Australia’s Great Barrier Reef is one of the world’s great natural wonders & now it is going to be part of the largest marine park encompassing 1.2 million sq miles of ocean surrounding the continent. In this age of economic peril, it is such good news to hear of a preservation of our planet of this proportion.
There are a ton of articles out there on it. Here are a few links to follow:
I was asked to be part of the judging of the King County Parks container camping structure competition.
Architecture firm, HyBrid, was recently named the winner of a competition sponsored by the King County Parks department to create a camping structure from re-purposed cargo containers. The 8’x24′ structure incorporates recycled glazing and mess kitchen and can accommodate up to 6 overnight guest. Funding is secured for the prototype unit and should be camp ready by Summer 2012.
Visitors to King County’s Tolt-MacDonald Park will be able to spend the night in a comfortable and ecologically sound camping structure – thanks to the creative vein tapped by King County Parks’ Little Footprint/Big Forest contest.
The challenge given to designers was to create an overnight camping structure from a used cargo shipping container that could be placed in select areas of King County Parks’ 26,000 acres of open space.
The winning design – selected from 12 entries by a panel of judges that included King County Executive Dow Constantine, plus architectural and sustainability experts.
“Re-Tain” features an adaptable floor plan complete with queen-sized bunk beds, a table that can be moved outside for more floor space inside, and a multi-purpose mess cabinet made from recycled and reclaimed materials that allows for use from inside and outside the structure.
See the winning design and other entries at: http://www.kingcounty.gov/recreation/parks/partners/littlefootprint.aspx
“The contest provided us with an exciting and replicable design, and we hope to install these camping structures at appropriate sites within our open space areas,” said King County Parks Division Director Kevin Brown. “I want to thank the judges for their thoughtful analysis of all the entries.”
Design competition judges said they were impressed with the overall design concepts and the creative approach to the second use of storage containers.
“King County is home to wonderful parks and outdoor experiences, and the Little Footprint, Big Forest contest shows that we have the creativity to meet the challenge of preserving our environment and adopting sustainable practices,” said judge Andy Wappler.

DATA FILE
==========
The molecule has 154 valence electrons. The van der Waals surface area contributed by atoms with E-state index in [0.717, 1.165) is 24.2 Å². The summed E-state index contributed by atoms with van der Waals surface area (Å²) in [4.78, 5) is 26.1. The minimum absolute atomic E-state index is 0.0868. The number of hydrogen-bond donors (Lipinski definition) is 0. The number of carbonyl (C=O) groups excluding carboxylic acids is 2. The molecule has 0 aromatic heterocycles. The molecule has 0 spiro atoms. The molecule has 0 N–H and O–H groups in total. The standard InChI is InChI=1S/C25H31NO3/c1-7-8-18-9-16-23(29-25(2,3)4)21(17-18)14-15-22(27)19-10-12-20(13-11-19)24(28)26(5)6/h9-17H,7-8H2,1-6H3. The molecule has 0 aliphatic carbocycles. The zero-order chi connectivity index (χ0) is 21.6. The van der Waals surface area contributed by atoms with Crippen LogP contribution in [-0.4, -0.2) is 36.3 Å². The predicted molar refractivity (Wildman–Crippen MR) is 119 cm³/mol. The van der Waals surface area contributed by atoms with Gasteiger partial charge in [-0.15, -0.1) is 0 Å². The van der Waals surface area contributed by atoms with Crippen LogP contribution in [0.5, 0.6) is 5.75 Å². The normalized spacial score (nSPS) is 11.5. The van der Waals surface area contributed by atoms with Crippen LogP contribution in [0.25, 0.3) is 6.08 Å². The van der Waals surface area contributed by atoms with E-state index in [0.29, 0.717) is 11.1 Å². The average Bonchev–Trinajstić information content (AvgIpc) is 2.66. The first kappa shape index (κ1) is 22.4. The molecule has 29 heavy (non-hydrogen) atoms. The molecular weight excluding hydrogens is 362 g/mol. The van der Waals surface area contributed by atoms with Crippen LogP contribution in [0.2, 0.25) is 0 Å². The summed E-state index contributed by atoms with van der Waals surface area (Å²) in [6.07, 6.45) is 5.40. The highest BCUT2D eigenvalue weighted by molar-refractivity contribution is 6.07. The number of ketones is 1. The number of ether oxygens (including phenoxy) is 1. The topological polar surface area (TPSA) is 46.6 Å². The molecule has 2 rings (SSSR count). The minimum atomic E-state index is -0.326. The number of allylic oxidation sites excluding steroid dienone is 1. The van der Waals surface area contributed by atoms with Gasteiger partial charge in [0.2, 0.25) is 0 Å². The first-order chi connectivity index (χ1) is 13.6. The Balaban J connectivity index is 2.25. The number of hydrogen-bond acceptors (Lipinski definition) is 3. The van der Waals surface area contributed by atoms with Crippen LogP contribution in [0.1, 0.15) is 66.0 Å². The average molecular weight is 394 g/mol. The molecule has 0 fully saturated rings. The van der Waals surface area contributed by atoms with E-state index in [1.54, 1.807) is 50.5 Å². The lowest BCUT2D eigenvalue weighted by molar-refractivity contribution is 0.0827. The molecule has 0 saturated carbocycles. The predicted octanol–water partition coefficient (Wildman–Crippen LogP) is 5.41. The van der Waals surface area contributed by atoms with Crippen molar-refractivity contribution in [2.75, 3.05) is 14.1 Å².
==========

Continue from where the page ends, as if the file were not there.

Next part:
Fleming College and the Royal Ontario Museum are teaming up with photographer/educator Neil Ever Osborne to offer a degree program in Environmental Visual Communications. This program is designed as a blend of environmental science skills and the ability to effectively communicate to a variety of audiences.
If you are passionate about our planet and want to develop your career in getting this message out visually and effectively, then explore this unique program.
Conservation photography has grown into a effective means of education and change. The work that is being done now to illuminate the concerns of our planet is being done by committed people that grew this idea out of the ground. Organizations like iLCP support this important work.
Watch this video to learn where these ideas come from and the people that are teaching us about the work we all share as stewards of the Earth.
Philip Hyde has shown what can be done via photography to shed light and awareness on our precious natural resources.
Celebrate his life and look for his show now on view at the Lumiere Gallery in Atlanta. Watch the video to get a glimpse of his message.
I regularly support conservation and environmental awareness issues through the medium of photography. We all need to get the word or image out to the public in order to influence change and/or preservation. This is the right kind of propaganda.
This Saturday is the grand re-opening of the beautiful Elwha River on the Olympic Peninsula in Washington.
This is the world’s biggest dam removal, and one of biggest and most significant river restoration efforts. We will see a river coming back to life, with great benefits for salmon runs, the tribe and community. The lessons we learn on the Elwha can inspire other river restoration efforts around the country.